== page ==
Flight Lt Robin Lucas flew Boulton-Paul Defiants during the Battle of Britain with 141 Squadron as part of 11 Group and was involved in heavy fighting over the Channel, and on convoy patrol. In September 1940 Robin and the rest of the squadron went over to night-fighting and became one of the most successful units in 11 Group.
|William J Corbin
Already a member of the RAFVR, William Corbin was called up for active duty in September 1939. Following training and conversion to Spitfires, in August 1940 he was posted as a Sergeant Pilot to join 66 Squadron at Coltishall. With the exception of a few weeks spent with 610 Squadron he remained with 66 Squadron until September 1941. Commissioned in June 1942, he returned to combat flying in September, joining 72 Squadron with whom he went to North Africa. Here he shared in a probable Me109 and damaged another, and in August 1943 was awarded the DFC.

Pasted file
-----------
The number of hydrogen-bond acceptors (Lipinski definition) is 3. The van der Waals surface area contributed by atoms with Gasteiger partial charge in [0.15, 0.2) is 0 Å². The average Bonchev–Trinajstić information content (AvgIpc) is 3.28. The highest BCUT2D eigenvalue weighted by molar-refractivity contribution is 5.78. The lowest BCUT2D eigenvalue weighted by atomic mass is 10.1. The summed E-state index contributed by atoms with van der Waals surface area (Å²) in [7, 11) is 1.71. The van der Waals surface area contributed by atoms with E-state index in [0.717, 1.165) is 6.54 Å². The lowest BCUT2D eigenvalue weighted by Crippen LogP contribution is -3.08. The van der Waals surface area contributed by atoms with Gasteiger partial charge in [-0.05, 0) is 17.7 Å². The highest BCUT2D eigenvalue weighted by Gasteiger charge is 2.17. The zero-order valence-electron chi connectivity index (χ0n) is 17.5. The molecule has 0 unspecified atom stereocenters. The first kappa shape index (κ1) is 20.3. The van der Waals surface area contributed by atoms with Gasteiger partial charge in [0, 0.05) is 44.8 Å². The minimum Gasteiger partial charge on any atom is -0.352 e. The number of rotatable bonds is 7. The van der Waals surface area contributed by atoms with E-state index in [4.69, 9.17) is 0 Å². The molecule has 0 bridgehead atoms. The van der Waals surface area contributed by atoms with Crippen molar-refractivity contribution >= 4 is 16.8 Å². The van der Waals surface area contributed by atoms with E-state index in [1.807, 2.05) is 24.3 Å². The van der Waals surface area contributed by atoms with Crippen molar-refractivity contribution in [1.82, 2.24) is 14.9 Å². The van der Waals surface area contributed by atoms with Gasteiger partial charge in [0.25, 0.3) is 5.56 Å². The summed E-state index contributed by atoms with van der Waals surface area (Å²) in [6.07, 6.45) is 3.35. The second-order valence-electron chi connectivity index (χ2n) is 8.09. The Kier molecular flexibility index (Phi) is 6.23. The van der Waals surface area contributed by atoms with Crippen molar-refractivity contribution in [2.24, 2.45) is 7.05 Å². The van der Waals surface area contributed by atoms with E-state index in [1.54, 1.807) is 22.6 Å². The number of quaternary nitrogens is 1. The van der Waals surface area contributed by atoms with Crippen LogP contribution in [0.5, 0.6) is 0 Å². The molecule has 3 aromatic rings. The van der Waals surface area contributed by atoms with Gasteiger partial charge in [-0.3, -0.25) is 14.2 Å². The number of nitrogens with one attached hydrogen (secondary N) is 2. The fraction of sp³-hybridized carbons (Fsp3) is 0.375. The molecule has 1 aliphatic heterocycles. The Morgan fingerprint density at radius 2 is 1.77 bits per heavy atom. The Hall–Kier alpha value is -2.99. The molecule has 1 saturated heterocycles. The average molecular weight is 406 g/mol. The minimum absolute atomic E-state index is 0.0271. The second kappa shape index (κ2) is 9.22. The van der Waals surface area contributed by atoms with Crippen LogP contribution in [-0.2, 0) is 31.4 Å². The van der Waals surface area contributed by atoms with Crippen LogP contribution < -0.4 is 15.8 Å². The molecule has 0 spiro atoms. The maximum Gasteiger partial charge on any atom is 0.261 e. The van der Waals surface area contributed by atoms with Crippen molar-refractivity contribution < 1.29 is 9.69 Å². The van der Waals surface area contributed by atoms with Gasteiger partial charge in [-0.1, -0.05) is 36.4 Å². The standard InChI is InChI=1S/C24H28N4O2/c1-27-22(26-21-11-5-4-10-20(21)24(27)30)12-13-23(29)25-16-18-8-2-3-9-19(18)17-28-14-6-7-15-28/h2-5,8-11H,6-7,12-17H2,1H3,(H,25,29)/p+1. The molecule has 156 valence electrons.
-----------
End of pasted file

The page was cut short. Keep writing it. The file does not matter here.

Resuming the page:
In September 1940, at the height of the Battle of Britain, Trevor Gray flew Spitfire Mk1s with 64 Squadron at RAF Leconfield, and a month later the Squadron joined the Hornchurch Wing.
In February 1940 Günther Seeger was an Unteroffizier with 3./JG2, scoring his first victory in the early days of the Battle of Britain. He served on the Channel Front until December 1942, including several months with the Geschwaderstabsschawm. He transferred to the Mediterranean theatre with 11./JG2, before joining 6./JG53. In February 1943 he joined 7./JG53, becoming Staffelkapitan in September 1944. Awarded the Knight’s Cross, G..nther Seeger flew over 500 combat missions and scored 56 victories, all of them in the West.
By early 1940 ‘Macky’ Steinhoff was leading 4./JG52, flying throughout the Battle of Britain. In June 1941 JG52 transferred to the
Eastern Front where he commanded 11./JG52. He later served in Italy until moving to France after the Allied invasion in Normandy.
In late 1944 he commanded the first Me262 unit, JG7, before joining Galland’s JV44, where he scored 6 jet victories before being
seriously burned in a crash. He had scored 178 victories, and awarded the Knight’s Cross, Oak Leaves, and Swords.